Opener "Adagio" is a small instrumental section, very classical and pretty much in the same league as "Dresden Lamentation" on the Gothic Impressions debut. But then it's all systems go as Nisse Bielfeld bangs the drums in true Metallica style in order to introduce the title track. "Veni Vidi Vici" sports some incredible organ playing by Pär ranging from "ordinary" organ to splendid church organ recorded at Varfrukyrkan in Enkäping, Sweden. After about two minutes the atmosphere turns heavilly towards the ELP classic "Tarkus," whilst the choir in the quiet passage reminds me of the high pitched voice of Dane Stevens from Druid. The song also includes some outstanding fretless bass from Jonas Reingold, lifting the song once again towards unseen heights, getting close to uptempo Dave Brubeck and incorporating some wild piano playing by Pär. "Gradus And Parnassum" is as classical as you can get with some ace grand piano and choir in the background. The intro opens for a very solemn sounding Magdalena Hagberg before the mood completely changes and Nisse is allowed to let himself go again, adding a touch of James Hetfield to the complex arrangement. It's almost as if classics meet metal! In fact, the entire song is one melting pot of various influences and atmospheres enabling each individual musician to fully illustrate his/her abilities. There's a section which once again is pure classical brilliance when grand piano and mellotron unite. Then the piano changes towards a "Merlin The Magician" meets "Hungarian Rhapsody" atmosphere giving way to an incredible ambiance where drummer Nisse Bielfeld sees the opportunity to battle his way from one genre of music to the other. There's jazz, there's funk and there's the almost obligatory drum solo that really smokes! The song once again twists and turns in order to get the church organ back in, which, by means of a small brass section, opens for another stunning grand piano piece. Truly a song which will need more than one spin to be fully appreciated!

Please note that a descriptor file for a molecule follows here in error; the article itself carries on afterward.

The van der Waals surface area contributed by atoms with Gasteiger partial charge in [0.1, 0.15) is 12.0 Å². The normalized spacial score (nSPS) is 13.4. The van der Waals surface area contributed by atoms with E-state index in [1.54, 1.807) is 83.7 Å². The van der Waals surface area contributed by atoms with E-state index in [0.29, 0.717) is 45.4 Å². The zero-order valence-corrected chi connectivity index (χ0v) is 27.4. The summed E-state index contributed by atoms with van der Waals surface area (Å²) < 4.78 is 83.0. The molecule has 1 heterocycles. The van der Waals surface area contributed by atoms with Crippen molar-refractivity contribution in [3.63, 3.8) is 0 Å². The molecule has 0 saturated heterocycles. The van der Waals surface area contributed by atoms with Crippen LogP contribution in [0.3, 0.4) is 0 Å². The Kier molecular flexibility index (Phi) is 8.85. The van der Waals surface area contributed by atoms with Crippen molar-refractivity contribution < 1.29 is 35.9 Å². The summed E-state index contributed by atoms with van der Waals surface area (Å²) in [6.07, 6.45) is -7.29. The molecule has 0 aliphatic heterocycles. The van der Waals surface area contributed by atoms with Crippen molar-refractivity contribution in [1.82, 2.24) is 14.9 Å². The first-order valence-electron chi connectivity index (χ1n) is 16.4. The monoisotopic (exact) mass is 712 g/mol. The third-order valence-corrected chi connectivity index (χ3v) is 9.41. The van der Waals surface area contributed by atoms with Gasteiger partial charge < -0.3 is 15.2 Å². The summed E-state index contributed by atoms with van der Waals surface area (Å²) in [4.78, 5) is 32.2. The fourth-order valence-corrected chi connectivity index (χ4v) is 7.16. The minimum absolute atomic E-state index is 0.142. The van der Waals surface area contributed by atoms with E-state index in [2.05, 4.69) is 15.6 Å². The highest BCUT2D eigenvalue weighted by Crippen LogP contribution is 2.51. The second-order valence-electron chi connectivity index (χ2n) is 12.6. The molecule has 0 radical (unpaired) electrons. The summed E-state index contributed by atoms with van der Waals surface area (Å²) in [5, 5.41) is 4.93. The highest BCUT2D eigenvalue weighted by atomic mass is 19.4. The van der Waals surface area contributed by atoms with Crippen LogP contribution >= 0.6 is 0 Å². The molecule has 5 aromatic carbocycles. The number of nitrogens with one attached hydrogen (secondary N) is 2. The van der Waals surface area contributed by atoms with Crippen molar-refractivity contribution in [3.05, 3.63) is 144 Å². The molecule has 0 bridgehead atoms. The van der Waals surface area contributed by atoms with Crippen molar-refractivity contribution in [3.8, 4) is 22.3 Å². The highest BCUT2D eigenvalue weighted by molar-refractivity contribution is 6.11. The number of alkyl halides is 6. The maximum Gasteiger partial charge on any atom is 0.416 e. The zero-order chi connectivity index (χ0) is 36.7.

"River Of Tales" really has Pär's Blüthner piano sound like ripples backing Magdalena singing a very romantic and melodic tune, which in a way comes over very "grand" due to the piano. It's one of those tunes which would perfectly fit on a Rick Wakeman solo album as, apart from the vocals, piano is all you hear. In "Juxtapoint" I feel the sound of the drums is way too heavy in the final mix, which means they overrule the gentle layers of strings in the background. "Le Grand Chambardement" is a completely different kettle of fish, what with the choir singing in a very church-like manor without any musical backing whatsoever. Talking of different moods on this album! "Adagio Con Flauto Et Clavicembalo" sounds very old and classical, and that's exactly what you get once the harpsichord makes way for the choir followed by Magdalena backed by church organ and singing in a very ceremonious way, as if this was to accompany a stately wedding! On top of this, Magdalena also encorporates violin before majestic synths introduce the rhythm and the violin holds a little bit of Vanessa Mae's finesse! The album closes with the uptempo "The Premonition," containing a lot of superb organ and synth interspersed with heavy guitar solos courtesy of Jocke Ramsell. In fact, this song is the only one recorded with the previous line-up, getting close to the general atmosphere on Mundus Incompertus. Especially Pär's attack on the organ is again very Emerson-like, sometimes attacking the instrument in a percussive way. Here the balance between all the instruments is much better and it kind of became my favourite after playing this new album over and over again. No doubt this one will be a winner during forthcoming live gigs.